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The Moon at Clonmel - Chosen by Tom Ryan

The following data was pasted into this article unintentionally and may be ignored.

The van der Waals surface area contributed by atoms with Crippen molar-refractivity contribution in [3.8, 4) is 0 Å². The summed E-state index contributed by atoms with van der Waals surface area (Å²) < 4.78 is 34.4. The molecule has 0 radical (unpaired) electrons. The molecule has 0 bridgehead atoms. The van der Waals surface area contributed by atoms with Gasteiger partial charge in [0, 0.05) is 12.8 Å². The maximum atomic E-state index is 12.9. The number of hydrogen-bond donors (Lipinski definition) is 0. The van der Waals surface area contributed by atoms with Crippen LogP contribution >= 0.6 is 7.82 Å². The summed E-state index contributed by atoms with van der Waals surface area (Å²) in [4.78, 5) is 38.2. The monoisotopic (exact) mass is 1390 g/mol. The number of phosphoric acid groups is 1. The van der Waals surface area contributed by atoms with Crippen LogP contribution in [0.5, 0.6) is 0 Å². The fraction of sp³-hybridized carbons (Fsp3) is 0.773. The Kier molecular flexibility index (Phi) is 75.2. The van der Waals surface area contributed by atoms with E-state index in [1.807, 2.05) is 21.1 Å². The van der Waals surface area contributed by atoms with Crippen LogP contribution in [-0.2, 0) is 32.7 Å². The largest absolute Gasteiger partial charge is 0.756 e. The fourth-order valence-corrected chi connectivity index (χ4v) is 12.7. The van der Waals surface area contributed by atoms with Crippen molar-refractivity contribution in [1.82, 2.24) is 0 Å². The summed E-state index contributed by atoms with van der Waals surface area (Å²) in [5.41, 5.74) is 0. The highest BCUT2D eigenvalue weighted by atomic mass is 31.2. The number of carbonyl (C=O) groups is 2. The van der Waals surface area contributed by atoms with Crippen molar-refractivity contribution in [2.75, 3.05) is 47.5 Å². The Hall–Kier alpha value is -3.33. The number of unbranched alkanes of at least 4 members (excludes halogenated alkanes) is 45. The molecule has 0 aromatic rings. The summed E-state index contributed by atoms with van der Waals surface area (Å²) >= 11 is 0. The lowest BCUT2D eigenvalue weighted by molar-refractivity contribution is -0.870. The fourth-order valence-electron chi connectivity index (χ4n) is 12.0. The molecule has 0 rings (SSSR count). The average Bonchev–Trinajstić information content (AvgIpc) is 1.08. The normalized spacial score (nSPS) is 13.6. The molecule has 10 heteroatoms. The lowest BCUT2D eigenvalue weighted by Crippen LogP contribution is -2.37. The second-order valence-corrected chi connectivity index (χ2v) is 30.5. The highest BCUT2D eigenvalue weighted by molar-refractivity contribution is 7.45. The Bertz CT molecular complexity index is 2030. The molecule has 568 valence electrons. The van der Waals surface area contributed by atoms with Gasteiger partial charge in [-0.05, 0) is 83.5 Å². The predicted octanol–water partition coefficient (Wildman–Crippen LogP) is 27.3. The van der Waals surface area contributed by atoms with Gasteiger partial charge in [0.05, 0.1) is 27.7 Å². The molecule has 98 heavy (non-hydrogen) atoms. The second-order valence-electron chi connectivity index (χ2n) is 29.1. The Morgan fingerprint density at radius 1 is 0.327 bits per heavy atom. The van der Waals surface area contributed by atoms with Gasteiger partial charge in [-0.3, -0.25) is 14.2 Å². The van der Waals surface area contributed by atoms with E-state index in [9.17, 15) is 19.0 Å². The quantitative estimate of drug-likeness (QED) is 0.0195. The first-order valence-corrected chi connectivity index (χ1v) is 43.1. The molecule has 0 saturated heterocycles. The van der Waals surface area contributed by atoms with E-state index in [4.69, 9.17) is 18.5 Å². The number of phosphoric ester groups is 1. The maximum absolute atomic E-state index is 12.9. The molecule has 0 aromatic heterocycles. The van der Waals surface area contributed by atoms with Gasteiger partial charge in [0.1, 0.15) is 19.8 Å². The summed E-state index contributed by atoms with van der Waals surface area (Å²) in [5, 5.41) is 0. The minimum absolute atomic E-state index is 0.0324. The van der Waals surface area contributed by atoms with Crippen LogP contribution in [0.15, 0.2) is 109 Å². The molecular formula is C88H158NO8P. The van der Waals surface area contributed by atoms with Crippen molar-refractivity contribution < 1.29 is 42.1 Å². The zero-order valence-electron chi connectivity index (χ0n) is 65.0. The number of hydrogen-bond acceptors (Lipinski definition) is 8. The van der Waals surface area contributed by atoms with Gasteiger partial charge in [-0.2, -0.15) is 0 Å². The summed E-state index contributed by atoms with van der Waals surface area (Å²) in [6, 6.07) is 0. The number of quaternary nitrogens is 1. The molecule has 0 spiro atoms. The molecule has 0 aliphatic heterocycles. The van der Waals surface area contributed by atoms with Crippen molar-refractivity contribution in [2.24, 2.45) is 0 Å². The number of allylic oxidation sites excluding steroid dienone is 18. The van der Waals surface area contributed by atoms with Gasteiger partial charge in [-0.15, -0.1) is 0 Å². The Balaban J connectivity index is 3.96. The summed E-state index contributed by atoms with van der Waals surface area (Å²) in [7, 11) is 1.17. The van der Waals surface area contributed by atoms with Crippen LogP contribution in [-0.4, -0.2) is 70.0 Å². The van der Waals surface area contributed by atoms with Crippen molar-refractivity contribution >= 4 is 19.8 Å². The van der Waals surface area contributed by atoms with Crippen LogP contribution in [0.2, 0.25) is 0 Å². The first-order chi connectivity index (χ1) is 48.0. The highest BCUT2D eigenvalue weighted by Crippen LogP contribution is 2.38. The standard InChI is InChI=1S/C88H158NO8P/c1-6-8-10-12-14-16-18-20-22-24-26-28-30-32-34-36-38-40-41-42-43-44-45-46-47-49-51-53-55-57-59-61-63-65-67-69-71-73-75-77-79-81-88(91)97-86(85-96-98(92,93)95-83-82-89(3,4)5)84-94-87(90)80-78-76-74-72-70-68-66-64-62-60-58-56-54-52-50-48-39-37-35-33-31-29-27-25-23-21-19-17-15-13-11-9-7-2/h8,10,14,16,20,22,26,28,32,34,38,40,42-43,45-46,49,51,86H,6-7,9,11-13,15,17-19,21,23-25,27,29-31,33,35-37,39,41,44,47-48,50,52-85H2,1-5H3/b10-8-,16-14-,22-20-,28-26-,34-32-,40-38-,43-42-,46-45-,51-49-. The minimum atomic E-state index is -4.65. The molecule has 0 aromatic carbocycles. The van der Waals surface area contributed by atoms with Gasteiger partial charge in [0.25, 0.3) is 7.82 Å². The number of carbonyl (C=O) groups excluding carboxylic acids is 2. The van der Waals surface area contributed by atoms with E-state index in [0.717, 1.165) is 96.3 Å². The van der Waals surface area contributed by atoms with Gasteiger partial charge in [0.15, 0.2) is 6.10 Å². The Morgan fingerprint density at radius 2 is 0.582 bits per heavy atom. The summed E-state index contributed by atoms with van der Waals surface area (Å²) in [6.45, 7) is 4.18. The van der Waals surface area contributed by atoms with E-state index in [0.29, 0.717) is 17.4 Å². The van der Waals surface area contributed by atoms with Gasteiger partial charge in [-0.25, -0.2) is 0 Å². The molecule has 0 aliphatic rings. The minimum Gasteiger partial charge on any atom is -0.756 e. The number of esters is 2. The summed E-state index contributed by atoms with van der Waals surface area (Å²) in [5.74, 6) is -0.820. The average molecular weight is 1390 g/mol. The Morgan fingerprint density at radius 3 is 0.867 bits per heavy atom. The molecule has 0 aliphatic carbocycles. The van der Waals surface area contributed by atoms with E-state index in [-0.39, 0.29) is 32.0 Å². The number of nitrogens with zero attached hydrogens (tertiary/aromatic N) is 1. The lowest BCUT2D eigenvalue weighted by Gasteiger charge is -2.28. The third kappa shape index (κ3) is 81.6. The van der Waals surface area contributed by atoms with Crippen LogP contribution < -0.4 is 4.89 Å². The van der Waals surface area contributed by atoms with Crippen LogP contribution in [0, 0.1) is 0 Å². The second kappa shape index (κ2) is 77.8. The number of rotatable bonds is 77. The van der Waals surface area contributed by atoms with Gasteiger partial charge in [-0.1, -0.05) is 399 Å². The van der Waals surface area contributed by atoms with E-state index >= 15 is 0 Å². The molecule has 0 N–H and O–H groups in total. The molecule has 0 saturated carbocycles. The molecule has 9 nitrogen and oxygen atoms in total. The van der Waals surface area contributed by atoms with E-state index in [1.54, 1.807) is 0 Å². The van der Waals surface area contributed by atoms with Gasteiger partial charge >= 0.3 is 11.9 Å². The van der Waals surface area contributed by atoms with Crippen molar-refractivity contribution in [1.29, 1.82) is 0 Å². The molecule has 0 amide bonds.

THE MOON AT CLONMEL by C. J. BOLAND. It was ten o’clock at night when I reached my station on the Kerry line, after a lonely drive over the mountains from the Black Valley, and the mail train was not due for a full hour to come. But Nature had provided a lavish compensation, for the scene before me was one to linger over at the time, and to recall with delight in after years. The moon was shining in the heavens with a bridal radiance, bathing mountain and sea in floods of liquid silver. Above me the bare faces of the rocks high up the mountain side, still wet from the day’s rain, were gleaming like burnished shields. Beneath slumbered a little hamlet, with its coastguard station snowy white beside the yellow strand. In front the sea was shimmering in an ecstasy under the moonbeams. Beyond it lay the dark blue promontory, with the narrow mouths of two harbours plainly visible; while the lovely Blasquet Islands, as they stood clear-cut in the silver sea, for once lost their aspect of gloom and desolation. I was leaning on the low parapet of the station wall drinking in the beauty of the SCENE – one of those that are said to call up tears to the eye of the beholder. Silence deep and perfect save for the occasional sobbing of the surf as it broke against the cliffs far below, only served to lend added charm to the somewhat ghostly beauty of the night. Suddenly, not without irritation, I heard footsteps approaching along the rough gravel of the platform. The thought of being interrupted in my visual feast did not appeal to me, but when the stationmaster – for it was he – also leaned silently on the coping in contemplation of the scene, I unconsciously admitted him a partner in my feelings. Perhaps the fact that we were both smoking aided our tacit companionship, and it was some time before words were spoken on either side. “A lovely moon,” I said at length; “I don’t remember ever having seen it so perfect.” “Then,” said the stationmaster, as he took the pipe from his mouth, “then you have never seen the moon at Clonmel,” I said nothing; accent alone betrayed him a townsman of mine, but I did not then nor afterwards acknowledge it. Later on, I was glad of my reticence; for I found him to be a man living a memory long since grown into a crystal, which contact with reality would have hopelessly shivered. I looked at him, and saw a far off reminiscent look in his bright old eyes as they gazed over the prospect, and as I felt an intuition that he would continue to speak I remained a listener. I wonder it did not strike me at the time that his language was superior to what might be looked for in one at his position; but I fancy he must have read much in the necessarily long intervals from duty at his small hillside station. “I’m certain of it,” he continued, “and if you are ever there, and such a night as this comes out of the heavens, you will recall my words. “Twenty years ago I left Clonmel, where I did night duty at the railway station for five years. Winter and summer, in snow and rain, wet nights and fine, I was porter at the night mail; but the only nights I remember now are the moonlight ones. The train was due about two o’clock in the morning – I say about two, for it was oftener nearer to three when she’d whistle at Patrick’s Well. When she was gone, and I had turned out all the lamps, I used to walk home to Irishtown by Gallowshill. Moon or no moon, Gallowshill was dark. Heavy trees overhang it at Prior Park, and maybe it was the trees, or it might be the thought of the hangings in the bad times which gave it its name, that made my heart sink as I walked along in the early morning before dawn, with the silence of death around me. Sleep didn’t come easily to me in those days, perhaps because I was a new hand at the night work; so I was in the habit of taking a walk to tire myself before going to bed in the small hours. I am glad of it now, for the look of Clonmel on a night like this is in my eyes and in my heart forever. At that hour there wouldn’t be a soul in Johnson Street or Duncan Street except the watchman; but the sleepy cry of him as he droned out, “Past three and a fine night,” wouldn’t have disturbed a weasel. And then I came on the river. The mournful swish- swish of the water, when the river was low, making its way through the weeds, and the dark outlines of the lighters, covered with tarpaulins, made me feel as if I were alone in the world. To stand on the Old Bridge, on such a night as this, is an experience not to be forgotten. If you go there, look across at the mountain, framed by the high buildings like a slender picture; the fences are as clear as on a map, and Pelissier’s Castle and the flagstaff as plain as print. Or lean on the parapet of the bridge, and look down the river at the dark, deserted corn-stores and Grubb’s Island, with the branches of the big sally-trees kissing the water, and the river bubbling along happy and careless. Or turn your eyes up the stream, over the weir, towards the Boathouse; there are trees fringing each bank, and one tall poplar in the distance to finish off the view. “Then, maybe, I’d go on by Spring Gardens, walk then by the tan-yards, and across the fields towards ‘Little Hell.’ The river is heavy and sluggish there, and you might think it a trifle gloomy, but you will change your mind when you pass the Thirteenth Hole, and stand on the Convent Bridge. Take the view down the river now. Irishtown is asleep on your left, and on the other side lie level fields, with big briar fences between the river and the mountain. You see the mountain again, only more of it, soft and sheltering, with the rugged ridge of the Reeks in the distance, and Slievenamon calmly watching over all. If you can tear yourself from that picture, look up the river once more along the sallies of Purcell’s Island, and along the deep shadow thrown on the water by the Convent wall, and I’m mistaken if the moon won’t pick out the Gravel Island for you, and Newbolds, where the Clonmel schoolboys make their first attempts at swimming. “At first I used to go straight home from there. But after my little daughter died–”